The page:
"Come at once. We have struck a berg." The Titanic's radio engineers sent this emergency message and many like it in Morse code wirelessly to anyone listening.
Two employees of Marconi, the company that made the system, operated the radio. It was the most powerful system of its kind, and the clear night helped the signal go far.
Many ships did receive the call. So did land-based stations in the United States and Greenland. Radio operators at the time were also skilled at transmitting messages quickly in code — 80 to 100 words per minute. With such capabilities, what went wrong?
For starters, Titanic's communications system had its limits.
The transmitter was designed to send dots and dashes over a specific frequency that accommodated lots of other ships. Receivers on that frequency, whether on other ships or land-based stations, picked up the dots and dashes to get the message. To ensure the identity of the senders, each ship had a unique call sign — the Titanic's was "MGY."
"These were sort of souped-up spark machines," Bill Emery said, describing the Titanic's transmitter. Emery is a physical oceanographer, an aerospace engineering sciences professor at the University of Colorado Boulder and an IEEE Geoscience and Remote Sensing Society member.
Not very sophisticated by today's standards, but wireless radio communication in those days was as popular as the Internet today. But not everyone had their own iPhone. Instead, Marconi radio operators Jack Phillips and Harold Bride spent a great deal of time transmitting and receiving telegrams for the passengers.
Constant communication from high-profile passengers kept the operators busy, said Charles Cushing, the head of a naval architecture firm in New York who teaches at the U.N.'s World Maritime University and recently attended the International Marine Forensics Symposium in Washington, D.C.
Passenger communications were so pressing that Phillips got irritated when the radio operator from the Californian, a ship nearby, interrupted one of his transmissions with a now infamous courtesy message saying that they’d encountered ice. Phillips angrily signaled back, "Shut up!" The incoming message was jamming him, and he was busy.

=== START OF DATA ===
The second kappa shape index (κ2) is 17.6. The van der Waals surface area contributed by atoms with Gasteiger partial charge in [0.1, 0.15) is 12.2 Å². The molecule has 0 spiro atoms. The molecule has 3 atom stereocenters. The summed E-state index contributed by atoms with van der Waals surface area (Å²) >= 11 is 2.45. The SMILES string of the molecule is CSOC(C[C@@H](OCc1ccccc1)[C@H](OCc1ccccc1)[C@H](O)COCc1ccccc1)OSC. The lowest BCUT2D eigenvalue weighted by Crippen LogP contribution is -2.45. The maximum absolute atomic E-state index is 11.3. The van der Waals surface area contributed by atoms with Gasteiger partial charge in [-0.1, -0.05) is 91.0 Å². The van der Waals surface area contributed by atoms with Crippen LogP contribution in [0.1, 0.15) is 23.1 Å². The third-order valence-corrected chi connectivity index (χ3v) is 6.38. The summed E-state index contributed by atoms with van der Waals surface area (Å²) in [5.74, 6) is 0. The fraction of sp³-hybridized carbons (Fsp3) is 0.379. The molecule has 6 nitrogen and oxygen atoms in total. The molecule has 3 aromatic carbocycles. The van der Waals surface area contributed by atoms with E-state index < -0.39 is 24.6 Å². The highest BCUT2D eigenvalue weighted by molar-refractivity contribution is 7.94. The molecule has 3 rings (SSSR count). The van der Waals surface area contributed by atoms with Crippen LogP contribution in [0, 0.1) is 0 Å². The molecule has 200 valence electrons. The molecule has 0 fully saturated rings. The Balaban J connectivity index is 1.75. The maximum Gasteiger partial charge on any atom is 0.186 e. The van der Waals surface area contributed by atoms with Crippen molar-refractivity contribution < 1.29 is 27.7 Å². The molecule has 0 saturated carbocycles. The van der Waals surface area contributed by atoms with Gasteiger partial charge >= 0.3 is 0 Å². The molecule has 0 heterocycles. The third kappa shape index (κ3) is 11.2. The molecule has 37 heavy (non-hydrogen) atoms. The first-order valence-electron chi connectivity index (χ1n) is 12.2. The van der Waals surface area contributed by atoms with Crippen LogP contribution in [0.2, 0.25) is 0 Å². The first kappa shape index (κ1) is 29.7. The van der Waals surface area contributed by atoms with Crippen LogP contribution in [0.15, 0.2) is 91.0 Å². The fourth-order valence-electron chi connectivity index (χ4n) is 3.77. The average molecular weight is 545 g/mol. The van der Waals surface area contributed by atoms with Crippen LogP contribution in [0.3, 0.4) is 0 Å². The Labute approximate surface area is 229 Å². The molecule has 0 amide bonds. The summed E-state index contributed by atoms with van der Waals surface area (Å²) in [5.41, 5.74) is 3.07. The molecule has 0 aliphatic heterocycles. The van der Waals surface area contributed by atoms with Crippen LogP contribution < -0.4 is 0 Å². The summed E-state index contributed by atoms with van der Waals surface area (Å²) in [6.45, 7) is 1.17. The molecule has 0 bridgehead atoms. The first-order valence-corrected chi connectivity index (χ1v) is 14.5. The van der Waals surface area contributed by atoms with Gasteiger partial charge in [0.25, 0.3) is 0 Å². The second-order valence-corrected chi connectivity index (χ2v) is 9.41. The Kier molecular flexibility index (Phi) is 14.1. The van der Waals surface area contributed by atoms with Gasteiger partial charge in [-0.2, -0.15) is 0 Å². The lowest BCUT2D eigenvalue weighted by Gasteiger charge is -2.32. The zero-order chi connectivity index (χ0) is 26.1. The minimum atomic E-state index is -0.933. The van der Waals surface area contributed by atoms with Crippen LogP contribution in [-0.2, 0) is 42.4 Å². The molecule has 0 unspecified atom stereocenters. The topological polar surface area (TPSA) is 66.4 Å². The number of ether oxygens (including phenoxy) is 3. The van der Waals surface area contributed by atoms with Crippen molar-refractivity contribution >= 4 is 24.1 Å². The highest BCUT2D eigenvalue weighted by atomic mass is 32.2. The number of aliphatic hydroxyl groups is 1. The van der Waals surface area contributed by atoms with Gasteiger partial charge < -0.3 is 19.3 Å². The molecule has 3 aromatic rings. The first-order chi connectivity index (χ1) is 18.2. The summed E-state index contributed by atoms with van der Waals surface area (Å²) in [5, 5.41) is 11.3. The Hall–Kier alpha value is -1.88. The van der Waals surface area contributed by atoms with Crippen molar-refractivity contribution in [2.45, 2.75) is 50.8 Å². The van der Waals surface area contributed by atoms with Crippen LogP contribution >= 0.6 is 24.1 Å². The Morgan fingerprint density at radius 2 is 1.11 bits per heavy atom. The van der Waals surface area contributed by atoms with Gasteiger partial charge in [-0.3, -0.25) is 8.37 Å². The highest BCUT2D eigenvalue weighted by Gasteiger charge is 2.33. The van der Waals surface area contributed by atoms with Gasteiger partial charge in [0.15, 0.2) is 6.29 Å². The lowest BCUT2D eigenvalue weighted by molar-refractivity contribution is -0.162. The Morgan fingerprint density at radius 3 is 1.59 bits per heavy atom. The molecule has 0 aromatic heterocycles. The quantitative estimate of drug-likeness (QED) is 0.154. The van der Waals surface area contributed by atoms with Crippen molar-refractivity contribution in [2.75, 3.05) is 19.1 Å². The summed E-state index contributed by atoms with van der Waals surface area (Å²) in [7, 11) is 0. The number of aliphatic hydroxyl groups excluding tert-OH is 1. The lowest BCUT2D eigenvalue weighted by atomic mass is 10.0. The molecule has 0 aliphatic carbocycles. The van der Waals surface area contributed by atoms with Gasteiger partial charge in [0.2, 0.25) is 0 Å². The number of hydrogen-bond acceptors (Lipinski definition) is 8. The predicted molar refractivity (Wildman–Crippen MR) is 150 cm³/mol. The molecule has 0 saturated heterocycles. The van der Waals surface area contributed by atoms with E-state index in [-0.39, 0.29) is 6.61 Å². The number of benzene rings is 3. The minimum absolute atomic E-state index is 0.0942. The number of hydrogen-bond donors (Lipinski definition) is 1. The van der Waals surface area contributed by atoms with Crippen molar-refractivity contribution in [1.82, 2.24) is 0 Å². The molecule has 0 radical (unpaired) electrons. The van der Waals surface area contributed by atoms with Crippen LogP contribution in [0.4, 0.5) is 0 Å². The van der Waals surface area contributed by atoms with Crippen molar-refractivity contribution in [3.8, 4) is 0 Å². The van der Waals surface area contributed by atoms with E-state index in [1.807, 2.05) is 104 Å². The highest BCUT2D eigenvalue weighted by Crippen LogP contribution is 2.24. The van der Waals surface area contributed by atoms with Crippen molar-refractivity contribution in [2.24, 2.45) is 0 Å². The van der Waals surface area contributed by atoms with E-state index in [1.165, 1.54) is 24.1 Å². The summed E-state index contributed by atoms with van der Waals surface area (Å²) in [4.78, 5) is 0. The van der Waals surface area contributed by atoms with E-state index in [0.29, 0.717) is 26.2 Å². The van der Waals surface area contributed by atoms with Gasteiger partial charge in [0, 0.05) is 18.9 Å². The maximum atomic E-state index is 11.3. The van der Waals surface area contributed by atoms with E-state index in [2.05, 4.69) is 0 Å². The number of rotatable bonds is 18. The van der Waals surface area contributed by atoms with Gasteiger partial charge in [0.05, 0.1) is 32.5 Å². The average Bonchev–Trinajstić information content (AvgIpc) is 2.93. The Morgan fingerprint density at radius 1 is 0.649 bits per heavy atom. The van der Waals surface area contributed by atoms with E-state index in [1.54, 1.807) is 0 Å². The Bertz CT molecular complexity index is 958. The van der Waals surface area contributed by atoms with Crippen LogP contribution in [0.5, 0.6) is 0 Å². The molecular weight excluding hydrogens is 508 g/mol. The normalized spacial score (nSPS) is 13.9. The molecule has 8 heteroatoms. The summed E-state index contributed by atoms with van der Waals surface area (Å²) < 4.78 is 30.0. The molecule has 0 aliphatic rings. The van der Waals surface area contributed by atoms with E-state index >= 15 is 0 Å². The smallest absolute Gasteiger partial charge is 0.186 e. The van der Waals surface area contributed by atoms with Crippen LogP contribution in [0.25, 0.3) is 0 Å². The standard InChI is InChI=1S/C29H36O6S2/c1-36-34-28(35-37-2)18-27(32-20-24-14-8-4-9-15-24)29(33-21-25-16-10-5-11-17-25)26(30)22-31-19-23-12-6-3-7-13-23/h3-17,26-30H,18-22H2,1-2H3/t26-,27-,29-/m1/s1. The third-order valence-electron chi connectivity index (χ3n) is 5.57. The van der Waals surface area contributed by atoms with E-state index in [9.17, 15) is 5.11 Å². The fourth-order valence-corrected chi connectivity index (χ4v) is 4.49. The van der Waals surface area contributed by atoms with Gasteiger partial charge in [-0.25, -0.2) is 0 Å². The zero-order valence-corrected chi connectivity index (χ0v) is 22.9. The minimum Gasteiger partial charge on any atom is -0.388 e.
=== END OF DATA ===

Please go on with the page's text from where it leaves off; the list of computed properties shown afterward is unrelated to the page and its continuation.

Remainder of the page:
The 5,000-watt Marconi system operated with a fairly low frequency, which allowed its signal to travel long distances, especially at night. And on that fateful night, the skies were clear. Transmission went farther without atmospheric distortions from their location in the middle of the North Atlantic.
"When they struck the iceberg, had they not had this facility on board, their distress messages that went out might have reached nearby ships but they would have never reached places where they did reach," said Bill Hayes, a lifelong broadcaster, director of engineering and technology for Iowa Public Television and vice president of the IEEE Broadcast Technology Society.
The emergency signal was so strong it reached the mainland United States and Greenland's base stations, which were then capable of relaying the message to others. Those land-based services, Hayes said, formed a communications chain.
A party line
As the Titanic was sinking, the radio operator had to repeat the emergency message for each ship that he was talking to since they could only catch pieces of it, Emery said. The emergency went out as both "CQD," a distress code used by Marconi operators, and the standard "SOS."
"He has to tell the same story: 'We ran into an iceberg, we're sinking, we need immediate assistance.' Apparently a lot of them don't understand what's going on," Emery said.
Unlike modern communications where it's possible to dial a phone number and reach one person, during the Titanic disaster everyone is signaling at the same time. "With the wireless, essentially it’s a party line," Hayes said. Communications chaos ensued.